A Lapse in Judgment: Ruotolo v. Tietjen and Interpretation of Connecticut's Anti-Lapse Statute

19 Pages Posted: 14 May 2007

See all articles by Jeffrey A. Cooper

Jeffrey A. Cooper

Quinnipiac University School of Law


The Connecticut case of Ruotolo v. Tietjen concerns a will providing a bequest to a named individual "if she survives" the testator, language commonly employed in traditional estate planning documents. The named beneficiary did not survive the testator, raising the question of who should receive her "lapsed" bequest. Connecticut's "anti-lapse" statute drafted in 1821, provided that the beneficiary's surviving children would take the bequest unless the will effectively directed another result. The crucial question therefore was whether the affirmative condition "if she survives" negated operation of this default statute. The Connecticut Appellate Court, in a case of first impression, concluded that such words of survivorship failed to effectively negate application of the anti-lapse statute. The Supreme Court agreed, affirming the Appellate Court's opinion and sending shockwaves through the state's estate planning bar.

In this Article, I contend that the Appellate Court's opinion reached the wrong result, and that the Connecticut Supreme Court was unwise to embrace it. The judges of the Appellate Court adopted a widely-criticized minority rule without indicating, and perhaps without even realizing, they were doing so. The result potentially impacts the future interpretation of countless existing estate planning documents and leaves the Connecticut bar struggling to respond. In addition, the opinion casts a wider pall by according too little respect to the traditional role of estate planning attorneys in communicating their client's testamentary desires, while giving too much deference to the modern proposals reflected in the 1990 version of the Uniform Probate Code (hereinafter "the UPC"). While the case most directly impacts Connecticut probate practice, it implicates broader themes concerning the interaction between traditional estate planning principles and modern probate legislation.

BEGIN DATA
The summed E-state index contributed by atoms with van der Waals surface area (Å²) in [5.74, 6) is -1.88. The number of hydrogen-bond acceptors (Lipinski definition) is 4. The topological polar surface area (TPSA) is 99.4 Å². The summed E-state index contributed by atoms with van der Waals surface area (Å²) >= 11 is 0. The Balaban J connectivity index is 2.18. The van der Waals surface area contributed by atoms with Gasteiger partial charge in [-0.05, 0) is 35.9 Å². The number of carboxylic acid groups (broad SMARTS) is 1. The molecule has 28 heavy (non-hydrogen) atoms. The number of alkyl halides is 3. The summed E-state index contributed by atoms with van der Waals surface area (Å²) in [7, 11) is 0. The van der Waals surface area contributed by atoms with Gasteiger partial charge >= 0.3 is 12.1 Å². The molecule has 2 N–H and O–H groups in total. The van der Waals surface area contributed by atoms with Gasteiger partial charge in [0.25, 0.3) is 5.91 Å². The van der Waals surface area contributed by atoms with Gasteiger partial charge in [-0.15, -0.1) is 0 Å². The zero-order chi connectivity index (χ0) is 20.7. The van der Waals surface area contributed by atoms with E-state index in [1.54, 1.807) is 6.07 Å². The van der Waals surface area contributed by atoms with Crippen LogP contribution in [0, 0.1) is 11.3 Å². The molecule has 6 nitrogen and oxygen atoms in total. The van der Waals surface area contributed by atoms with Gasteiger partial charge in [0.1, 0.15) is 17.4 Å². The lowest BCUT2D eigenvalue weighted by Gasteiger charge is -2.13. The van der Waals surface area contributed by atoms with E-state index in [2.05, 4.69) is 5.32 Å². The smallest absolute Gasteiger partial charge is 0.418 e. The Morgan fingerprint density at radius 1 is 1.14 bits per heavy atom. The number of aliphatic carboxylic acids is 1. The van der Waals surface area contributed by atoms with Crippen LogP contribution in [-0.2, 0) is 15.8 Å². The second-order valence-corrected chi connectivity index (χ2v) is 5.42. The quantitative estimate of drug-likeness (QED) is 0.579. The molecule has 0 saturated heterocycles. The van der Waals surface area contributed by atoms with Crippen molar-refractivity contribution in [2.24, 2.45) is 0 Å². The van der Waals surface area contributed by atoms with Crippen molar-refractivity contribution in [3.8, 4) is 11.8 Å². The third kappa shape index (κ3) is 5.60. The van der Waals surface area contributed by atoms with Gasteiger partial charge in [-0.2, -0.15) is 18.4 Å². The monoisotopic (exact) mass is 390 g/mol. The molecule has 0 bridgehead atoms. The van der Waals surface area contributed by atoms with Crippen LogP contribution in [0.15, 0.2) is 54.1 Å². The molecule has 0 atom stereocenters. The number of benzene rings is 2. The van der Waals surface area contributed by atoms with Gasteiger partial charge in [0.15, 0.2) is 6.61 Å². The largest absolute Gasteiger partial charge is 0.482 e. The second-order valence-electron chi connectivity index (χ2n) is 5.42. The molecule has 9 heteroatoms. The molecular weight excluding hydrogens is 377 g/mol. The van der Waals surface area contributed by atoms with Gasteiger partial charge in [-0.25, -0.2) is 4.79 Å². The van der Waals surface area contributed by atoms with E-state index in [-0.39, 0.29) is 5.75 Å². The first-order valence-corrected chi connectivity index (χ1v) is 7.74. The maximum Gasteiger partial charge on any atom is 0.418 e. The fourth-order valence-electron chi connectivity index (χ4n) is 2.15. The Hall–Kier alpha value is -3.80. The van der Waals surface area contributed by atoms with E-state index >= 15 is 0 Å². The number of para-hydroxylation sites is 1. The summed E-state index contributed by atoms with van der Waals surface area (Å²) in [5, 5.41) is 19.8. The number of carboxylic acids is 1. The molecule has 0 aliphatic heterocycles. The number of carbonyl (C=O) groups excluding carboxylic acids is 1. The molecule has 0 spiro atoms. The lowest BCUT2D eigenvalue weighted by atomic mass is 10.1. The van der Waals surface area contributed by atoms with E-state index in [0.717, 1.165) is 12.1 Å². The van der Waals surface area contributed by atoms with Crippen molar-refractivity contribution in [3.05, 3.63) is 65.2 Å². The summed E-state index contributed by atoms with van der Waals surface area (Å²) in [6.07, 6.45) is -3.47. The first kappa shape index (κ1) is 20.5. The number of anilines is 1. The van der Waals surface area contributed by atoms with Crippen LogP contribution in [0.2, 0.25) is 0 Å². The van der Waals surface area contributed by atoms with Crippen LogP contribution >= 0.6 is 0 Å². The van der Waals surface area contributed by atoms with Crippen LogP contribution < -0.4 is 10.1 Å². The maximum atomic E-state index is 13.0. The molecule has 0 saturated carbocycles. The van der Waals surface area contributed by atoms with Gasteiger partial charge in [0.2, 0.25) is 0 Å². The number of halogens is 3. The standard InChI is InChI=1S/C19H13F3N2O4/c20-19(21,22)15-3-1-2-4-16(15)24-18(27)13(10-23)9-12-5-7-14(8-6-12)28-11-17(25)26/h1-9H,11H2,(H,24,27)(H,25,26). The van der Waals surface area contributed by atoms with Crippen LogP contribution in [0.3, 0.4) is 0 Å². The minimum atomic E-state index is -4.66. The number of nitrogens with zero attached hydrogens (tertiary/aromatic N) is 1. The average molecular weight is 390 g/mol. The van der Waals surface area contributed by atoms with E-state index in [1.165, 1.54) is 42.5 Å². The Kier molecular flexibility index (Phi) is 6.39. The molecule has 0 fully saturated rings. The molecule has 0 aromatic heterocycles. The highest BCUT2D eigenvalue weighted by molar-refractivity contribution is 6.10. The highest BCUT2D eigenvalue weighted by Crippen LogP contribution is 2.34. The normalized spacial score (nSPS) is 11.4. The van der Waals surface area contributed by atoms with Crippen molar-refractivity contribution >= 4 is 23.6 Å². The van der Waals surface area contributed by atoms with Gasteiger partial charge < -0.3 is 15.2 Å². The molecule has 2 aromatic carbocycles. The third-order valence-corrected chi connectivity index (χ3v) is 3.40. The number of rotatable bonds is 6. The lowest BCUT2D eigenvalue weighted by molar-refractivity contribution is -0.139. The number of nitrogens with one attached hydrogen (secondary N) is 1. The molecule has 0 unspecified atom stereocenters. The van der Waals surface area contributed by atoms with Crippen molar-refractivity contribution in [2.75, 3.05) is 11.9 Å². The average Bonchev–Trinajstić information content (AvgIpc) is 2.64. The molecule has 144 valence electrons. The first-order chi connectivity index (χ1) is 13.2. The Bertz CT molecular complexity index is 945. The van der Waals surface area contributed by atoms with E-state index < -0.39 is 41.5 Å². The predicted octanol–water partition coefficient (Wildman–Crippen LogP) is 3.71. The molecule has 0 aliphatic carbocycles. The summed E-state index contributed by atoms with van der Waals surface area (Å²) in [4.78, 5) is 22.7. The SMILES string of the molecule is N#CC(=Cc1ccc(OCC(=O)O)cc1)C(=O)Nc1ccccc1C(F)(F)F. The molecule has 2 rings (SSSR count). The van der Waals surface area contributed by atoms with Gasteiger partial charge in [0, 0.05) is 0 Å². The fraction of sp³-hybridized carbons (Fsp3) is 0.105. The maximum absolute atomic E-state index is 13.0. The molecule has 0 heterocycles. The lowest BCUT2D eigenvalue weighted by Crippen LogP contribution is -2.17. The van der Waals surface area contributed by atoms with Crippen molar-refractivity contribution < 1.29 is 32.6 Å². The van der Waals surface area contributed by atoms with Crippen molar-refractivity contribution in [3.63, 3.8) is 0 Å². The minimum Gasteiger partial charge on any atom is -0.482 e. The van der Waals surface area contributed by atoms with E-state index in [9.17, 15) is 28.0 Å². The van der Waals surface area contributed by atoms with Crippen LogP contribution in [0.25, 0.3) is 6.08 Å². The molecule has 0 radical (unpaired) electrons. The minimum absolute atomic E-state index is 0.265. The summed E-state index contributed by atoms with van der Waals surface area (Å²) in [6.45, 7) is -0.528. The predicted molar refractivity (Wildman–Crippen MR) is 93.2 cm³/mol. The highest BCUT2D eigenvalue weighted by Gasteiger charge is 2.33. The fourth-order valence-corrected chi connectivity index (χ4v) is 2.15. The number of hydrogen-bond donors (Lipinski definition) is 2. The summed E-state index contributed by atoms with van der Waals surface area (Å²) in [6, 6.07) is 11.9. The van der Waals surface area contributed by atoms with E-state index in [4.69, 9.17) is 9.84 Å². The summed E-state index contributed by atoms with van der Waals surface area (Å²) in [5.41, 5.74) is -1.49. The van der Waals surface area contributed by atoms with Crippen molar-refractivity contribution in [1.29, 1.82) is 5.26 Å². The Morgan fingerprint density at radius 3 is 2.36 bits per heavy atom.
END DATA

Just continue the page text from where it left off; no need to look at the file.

Keywords: lapse, anti-lapse, bequest, devise, predeceased, testator, Connecticut, estate, will, Ruotolo, Tietjen

JEL Classification: K11, K39

Suggested Citation

Cooper, Jeffrey A., A Lapse in Judgment: Ruotolo v. Tietjen and Interpretation of Connecticut's Anti-Lapse Statute. Quinnipiac Probate Law Journal, Vol. 20, 2007, Available at SSRN: https://ssrn.com/abstract=986146

Jeffrey A. Cooper (Contact Author)

Quinnipiac University School of Law ( email )

275 Mt. Carmel Ave.
Hamden, CT 06518
United States
203-582-3731 (Phone)

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